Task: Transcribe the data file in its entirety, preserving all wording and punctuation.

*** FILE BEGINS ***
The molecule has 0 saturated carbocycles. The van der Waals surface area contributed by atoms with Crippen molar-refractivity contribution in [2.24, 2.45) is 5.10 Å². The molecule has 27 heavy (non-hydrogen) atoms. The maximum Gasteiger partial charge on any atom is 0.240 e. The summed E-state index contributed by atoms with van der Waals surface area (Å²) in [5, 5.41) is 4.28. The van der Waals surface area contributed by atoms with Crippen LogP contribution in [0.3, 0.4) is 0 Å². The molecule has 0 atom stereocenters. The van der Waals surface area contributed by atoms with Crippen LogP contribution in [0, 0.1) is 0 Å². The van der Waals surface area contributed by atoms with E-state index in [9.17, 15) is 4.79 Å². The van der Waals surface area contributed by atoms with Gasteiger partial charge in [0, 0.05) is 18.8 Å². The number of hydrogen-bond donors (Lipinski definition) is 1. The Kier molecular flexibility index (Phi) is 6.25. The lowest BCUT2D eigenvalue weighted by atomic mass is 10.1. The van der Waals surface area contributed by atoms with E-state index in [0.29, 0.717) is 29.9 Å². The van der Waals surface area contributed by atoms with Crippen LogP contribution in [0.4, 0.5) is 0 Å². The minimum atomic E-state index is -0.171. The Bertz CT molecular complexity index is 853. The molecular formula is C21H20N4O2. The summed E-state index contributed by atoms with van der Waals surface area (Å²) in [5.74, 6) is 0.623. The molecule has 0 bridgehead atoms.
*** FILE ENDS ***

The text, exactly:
The molecule has 0 saturated carbocycles. The van der Waals surface area contributed by atoms with Crippen molar-refractivity contribution in [2.24, 2.45) is 5.10 Å². The molecule has 27 heavy (non-hydrogen) atoms. The maximum Gasteiger partial charge on any atom is 0.240 e. The summed E-state index contributed by atoms with van der Waals surface area (Å²) in [5, 5.41) is 4.28. The van der Waals surface area contributed by atoms with Crippen LogP contribution in [0.3, 0.4) is 0 Å². The molecule has 0 atom stereocenters. The van der Waals surface area contributed by atoms with Crippen LogP contribution in [0, 0.1) is 0 Å². The van der Waals surface area contributed by atoms with E-state index in [9.17, 15) is 4.79 Å². The van der Waals surface area contributed by atoms with Gasteiger partial charge in [0, 0.05) is 18.8 Å². The number of hydrogen-bond donors (Lipinski definition) is 1. The Kier molecular flexibility index (Phi) is 6.25. The lowest BCUT2D eigenvalue weighted by atomic mass is 10.1. The van der Waals surface area contributed by atoms with E-state index in [0.29, 0.717) is 29.9 Å². The van der Waals surface area contributed by atoms with Crippen LogP contribution in [0.4, 0.5) is 0 Å². The minimum atomic E-state index is -0.171. The Bertz CT molecular complexity index is 853. The molecular formula is C21H20N4O2. The summed E-state index contributed by atoms with van der Waals surface area (Å²) in [5.74, 6) is 0.623. The molecule has 0 bridgehead atoms.